Tennessee Alumnus

Bringing UT to the People

Bringing UT to the People

By Susan Robertson

“We need to explore ways to achieve effective statewide delivery of the university’s full resources, expertise, and competencies to the business and governmental sectors of our state and to ensure constant statewide promotion and encouragement of research and service within the university system.”
—Dr. Edward J. Boling, UT president emeritus, to 1971 meeting of the UT Board of Trustees

What then-president Ed Boling had in mind when he made that statement to the UT Board of Trustees in 1971 was a university-based institute to work with local governments and industries. The board liked the idea, and at a specially called meeting in August 1971, it voted to establish the University of Tennessee Institute for Public Service. The new institute that would fulfill UT’s land-grant mission of extending the university to the people of -Tennessee was ratified by the General Assembly in 1974.

Forty years out, it appears Boling and others who envisioned the university consulting and training all over Tennessee were onto something. Last year, IPS answered more than 28,000 requests for assistance, trained more than 18,000 people, and had an economic impact of $426 million on the state.

UT’s public service vice-president Mary Jinks says IPS may have exceeded all reasonable expectations.

“I don’t know if anybody really thought the institute would become as big as it is today,” says Jinks (Knoxville ’81, ’83, ’04). Five agencies (see sidebar) consult and train throughout the state.

The agencies get right down in the trenches, taking knowledge from university classrooms and labs and using it to solve problems and enhance performance.  For example, a Davidson County manufacturer recently asked the Center for Industrial Services for help with evaluating its ventilation system and making improvements. The company is located in an old building without air-conditioning, and the uncomfortable working conditions were contributing to high employee absenteeism and turnover. CIS contacted UT architecture professor Richard Kelso to consult on the project.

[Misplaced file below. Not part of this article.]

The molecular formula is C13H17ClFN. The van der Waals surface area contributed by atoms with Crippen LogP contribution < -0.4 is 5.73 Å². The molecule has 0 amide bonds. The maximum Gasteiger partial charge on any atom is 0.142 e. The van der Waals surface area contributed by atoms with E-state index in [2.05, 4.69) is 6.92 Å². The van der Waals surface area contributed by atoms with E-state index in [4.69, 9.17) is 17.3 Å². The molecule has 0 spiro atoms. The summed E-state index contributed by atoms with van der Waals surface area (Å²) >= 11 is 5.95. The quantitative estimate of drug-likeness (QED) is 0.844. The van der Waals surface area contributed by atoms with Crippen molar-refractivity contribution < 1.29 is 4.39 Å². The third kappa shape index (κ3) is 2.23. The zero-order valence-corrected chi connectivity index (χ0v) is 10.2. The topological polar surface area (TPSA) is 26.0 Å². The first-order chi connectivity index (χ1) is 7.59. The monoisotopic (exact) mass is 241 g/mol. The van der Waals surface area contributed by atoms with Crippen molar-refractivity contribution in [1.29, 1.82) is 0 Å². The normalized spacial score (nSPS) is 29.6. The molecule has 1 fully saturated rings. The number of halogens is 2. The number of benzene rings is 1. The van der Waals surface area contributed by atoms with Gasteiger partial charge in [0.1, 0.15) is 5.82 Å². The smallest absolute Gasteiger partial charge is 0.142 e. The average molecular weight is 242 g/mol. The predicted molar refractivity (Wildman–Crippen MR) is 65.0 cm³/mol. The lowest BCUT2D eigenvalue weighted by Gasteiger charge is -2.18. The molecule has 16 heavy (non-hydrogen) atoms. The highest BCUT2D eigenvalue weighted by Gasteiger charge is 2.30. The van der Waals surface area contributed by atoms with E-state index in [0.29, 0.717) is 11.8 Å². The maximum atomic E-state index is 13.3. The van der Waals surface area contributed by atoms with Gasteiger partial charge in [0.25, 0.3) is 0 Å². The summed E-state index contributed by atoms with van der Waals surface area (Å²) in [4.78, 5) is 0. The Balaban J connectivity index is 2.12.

Kelso reviewed the ventilation system and suggested the manufacturer build an enclosure around the boiler that supplied water to run the line of equipment. After the company made that improvement, heat from the boiler was contained mostly in the equipment room rather than flowing to employee work areas. Ventilation fans and vents were added to optimize airflow. The company said the suggestions helped lower its energy bills, retain employees, and make the workers more productive. As a result, the manufacturer was able to remain competitive in bidding for projects and retain sales of $21 million.

“In today’s manufacturing environment, any cost savings allows our company to compete better in very aggressive markets,” a spokesman for the company said. “The savings from this project helped us in retaining sales during a very aggressive bid process.”

IPS helps governments as well. Trousdale County, for one, called on the County Technical Assistance Center to help it coordinate an American Recovery and Reinvestment Act grant application for a $100,000 energy efficiency loan.

With the application deadline looming, the county needed an energy audit but couldn’t find anyone to complete the work before the deadline. The CTAS consultant contacted the Center for Industrial Services, which immediately sent a consultant to Hartsville to do the audit. The county ended up receiving the grant and used the funds for a new HVAC system, more efficient lighting, and a tankless water heater at the county jail and for retrofitting lights for a school gymnasium.

“IPS has a presence in all ninety-five counties and 346 cities in Tennessee,” Jinks said. “For forty years, we’ve been fortunate to have a staff of hard-working and dedicated employees, and I’m confident that will continue over the next forty years and beyond.”

The Five Agencies of IPS

Center for Industrial Services
Helps Tennessee’s manufacturers become more productive, profitable, and competitive
www.cis.tennessee.edu

County Technical Assistance Service
Promotes better county government through direct assistance to county officials and their associations
www.ctas.tennessee.edu

Municipal Technical Advisory Service
Provides technical assistance to cities and towns across the state—their governing bodies, mayors, city managers, city recorders, and city department heads
www.mtas.tennessee.edu

Law Enforcement Innovation Center
Provides innovative and technology-based training and technical assistance to law enforcement agencies and communities
www.leic.tennessee.edu

Naifeh Center for Effective Leadership
Provides training and professional development for public leaders in areas such as team building, ethics, and customer service
www.ips.tennessee.edu